# Built-in method to Generate Random Strings of Fixed Length From Given Characters

This is what my problem is: I need to make a random string 50 characters long, made up of `1`s and `0`s.

I know how to solve this problem, and even have a one-liner for it. I have also looked for various solutions to this problem on SO, only to get back what I already know(1, 2, etc). But what I really want is the most Pythonic way of doing this.

Currently, I'm leaning towards `''.join(( random.choice([0,1]) for i in xrange(50) ))`

Is there a more pythonic way of doing this? Is there a built-in that does something like this, perhaps in `itertools`?

-
perfectionist? `` –  wim Jan 18 '12 at 23:43

For Python2.7 or better:

``````In [83]: import random

In [84]: '{:050b}'.format(random.randrange(1<<50))
Out[84]: '10011110110110000011111000011100101111101001001011'
``````

(In Python2.6, use `'{0:050b}'` instead of `'{:050b}'`.)

Explanation:

The `string.format` method can convert integers into their binary string representations. The basic format code to do this is `'{:b}'`:

``````In [91]: '{:b}'.format(10)
Out[91]: '1010'
``````

To make a string of width 50, use the format code `'{:50b}'`:

``````In [92]: '{:50b}'.format(10)
Out[92]: '                                              1010'
``````

and to fill in the whitespace with zeros, use `{:050b}`:

``````In [93]: '{:050b}'.format(10)
Out[93]: '00000000000000000000000000000000000000000000001010'
``````

The syntax for str.format is a bit daunting at first. Here is my cheat sheet:

``````http://docs.python.org/library/string.html#format-string-syntax
replacement_field ::= "{" field_name ["!" conversion] [":" format_spec] "}"
field_name        ::= (identifier|integer)("."attribute_name|"["element_index"]")*
attribute_name    ::= identifier
element_index     ::= integer
conversion        ::= "r" | "s"
format_spec       ::= [[fill]align][sign][#][0][width][,][.precision][type]
fill              ::= <a character other than '}'>
align             ::= "<" | ">" | "=" | "^"
"=" forces the padding to be placed after the sign (if any)
but before the digits. (for numeric types)
"<" left justification
">" right justification
"^" center justification
sign              ::= "+" | "-" | " "
"+" places a plus/minus sign for all numbers
"-" places a sign only for negative numbers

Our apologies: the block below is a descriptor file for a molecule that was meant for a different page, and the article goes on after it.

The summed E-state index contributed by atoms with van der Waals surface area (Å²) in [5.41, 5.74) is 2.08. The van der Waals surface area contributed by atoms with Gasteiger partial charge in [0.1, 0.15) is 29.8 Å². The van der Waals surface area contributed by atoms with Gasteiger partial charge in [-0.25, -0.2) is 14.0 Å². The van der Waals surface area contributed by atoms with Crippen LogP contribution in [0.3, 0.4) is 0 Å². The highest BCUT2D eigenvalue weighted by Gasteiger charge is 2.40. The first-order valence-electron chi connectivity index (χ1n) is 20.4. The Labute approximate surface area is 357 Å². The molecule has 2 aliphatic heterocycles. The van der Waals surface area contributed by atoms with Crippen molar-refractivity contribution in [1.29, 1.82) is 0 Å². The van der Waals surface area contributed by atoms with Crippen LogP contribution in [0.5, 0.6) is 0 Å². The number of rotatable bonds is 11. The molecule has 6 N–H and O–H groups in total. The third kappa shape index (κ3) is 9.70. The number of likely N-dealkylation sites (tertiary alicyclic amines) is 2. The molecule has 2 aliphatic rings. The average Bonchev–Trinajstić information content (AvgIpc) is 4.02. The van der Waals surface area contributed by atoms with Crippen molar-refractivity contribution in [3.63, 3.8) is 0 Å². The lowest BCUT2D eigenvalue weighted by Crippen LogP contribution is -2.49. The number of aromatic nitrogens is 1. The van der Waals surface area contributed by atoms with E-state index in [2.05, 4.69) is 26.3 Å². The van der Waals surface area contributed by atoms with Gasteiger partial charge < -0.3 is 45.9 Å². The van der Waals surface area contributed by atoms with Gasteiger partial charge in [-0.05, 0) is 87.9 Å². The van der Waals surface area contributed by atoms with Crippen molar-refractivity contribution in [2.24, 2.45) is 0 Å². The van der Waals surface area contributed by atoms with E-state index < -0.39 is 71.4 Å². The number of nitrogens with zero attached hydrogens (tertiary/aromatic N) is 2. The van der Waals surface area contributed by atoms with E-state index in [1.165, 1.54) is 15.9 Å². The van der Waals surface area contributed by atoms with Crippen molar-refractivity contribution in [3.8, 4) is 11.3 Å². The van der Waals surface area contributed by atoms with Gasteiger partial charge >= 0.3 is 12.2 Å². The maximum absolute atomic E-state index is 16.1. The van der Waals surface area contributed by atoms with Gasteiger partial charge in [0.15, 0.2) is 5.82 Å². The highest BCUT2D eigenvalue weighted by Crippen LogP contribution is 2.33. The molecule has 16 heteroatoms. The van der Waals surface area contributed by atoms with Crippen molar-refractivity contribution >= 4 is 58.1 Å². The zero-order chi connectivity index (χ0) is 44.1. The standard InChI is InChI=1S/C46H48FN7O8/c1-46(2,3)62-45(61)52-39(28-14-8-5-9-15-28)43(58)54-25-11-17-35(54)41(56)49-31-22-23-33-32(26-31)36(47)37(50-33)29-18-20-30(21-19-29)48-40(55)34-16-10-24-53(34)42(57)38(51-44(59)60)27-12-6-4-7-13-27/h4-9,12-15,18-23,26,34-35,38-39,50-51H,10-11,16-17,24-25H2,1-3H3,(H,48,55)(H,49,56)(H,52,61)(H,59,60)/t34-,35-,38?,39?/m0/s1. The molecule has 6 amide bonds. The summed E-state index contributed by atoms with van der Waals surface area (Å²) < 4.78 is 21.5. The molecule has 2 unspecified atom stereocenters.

" " places a leading space for positive numbers
#                     for integers with type b,o,x, tells format to prefix
output with 0b, 0o, or 0x.
0                     enables zero-padding. equivalent to 0= fill align.
width             ::= integer
,                     tells format to use a comma for a thousands separator
precision         ::= integer
type              ::= "b" | "c" | "d" | "e" | "E" | "f" | "F" | "g" | "G" | "n" |
"o" | "x" | "X" | "%"
c convert integer to corresponding unicode character
n uses a locale-aware separator
% multiplies number by 100, display in 'f' format, with percent sign
``````
-
I tip my hat to you, sir. –  Mike Samuel Jan 18 '12 at 23:37
Could you please add an explanation? For example, what does `'{:050b}'` do? Also, this has the same issues with generalization as does @MikeSamuel's answer. But this seems more pythonic to me (don't know why) –  inspectorG4dget Jan 18 '12 at 23:41
@inspectorG4dget, the `{}` mean substitute an argument to `format` for the sequence; `:` means take the default (next) argument and apply the format that follows; `050` means create a 50 digit result with leading zeros; `b` means encode it in binary. –  Mark Ransom Jan 18 '12 at 23:45
@inspectorG4dget, yes this answer isn't generalizable. If that's what you wanted you shouldn't have used a binary number as an example. –  Mark Ransom Jan 18 '12 at 23:48
``````# Choose a number in [0, 1L << 50), and format it as binary.
# The [2:] lops off the prefix "0b"
bit_str = bin(random.randint(0, (1L << 50) - 1))[2:]
# We then need to pad to 50 bits.
fifty_random_bits = '%s%s' % ('0' * (50 - len(bit_str)), bit_str)
``````
-
You could use `random.getrandbits(50)` instead of your call to `randint`. –  Jan Pöschko Jan 18 '12 at 23:37
(+1) Sure, this works for a string made of `0`s and `1`s, but it doesn't generalize into an arbitrary character set. Is there a way to generalize this? –  inspectorG4dget Jan 18 '12 at 23:37
A shorter way to pad is: `bit_str.rjust(50, "0")`. –  MRAB Jan 18 '12 at 23:40
@inspectorG4dget, is your arbitrary character set of cardinality 2, of cardinality power of 2, or of any finite cardinality? I do have to say that this sounds like a very different question from the one you asked. –  Mike Samuel Jan 18 '12 at 23:41
@MRAB, thanks. I did not think of that. –  Mike Samuel Jan 18 '12 at 23:41
show 1 more comment

That looks pretty pythonic to me. You can lose the brackets if you wish to save on characters:

``````''.join( random.choice(['0','1']) for i in xrange(50) )
``````
-
`random.choice('01')` should work fine, too. –  Karl Knechtel Jan 19 '12 at 0:01
``````from random import choice
Change the inputs to `repeat` to generalize.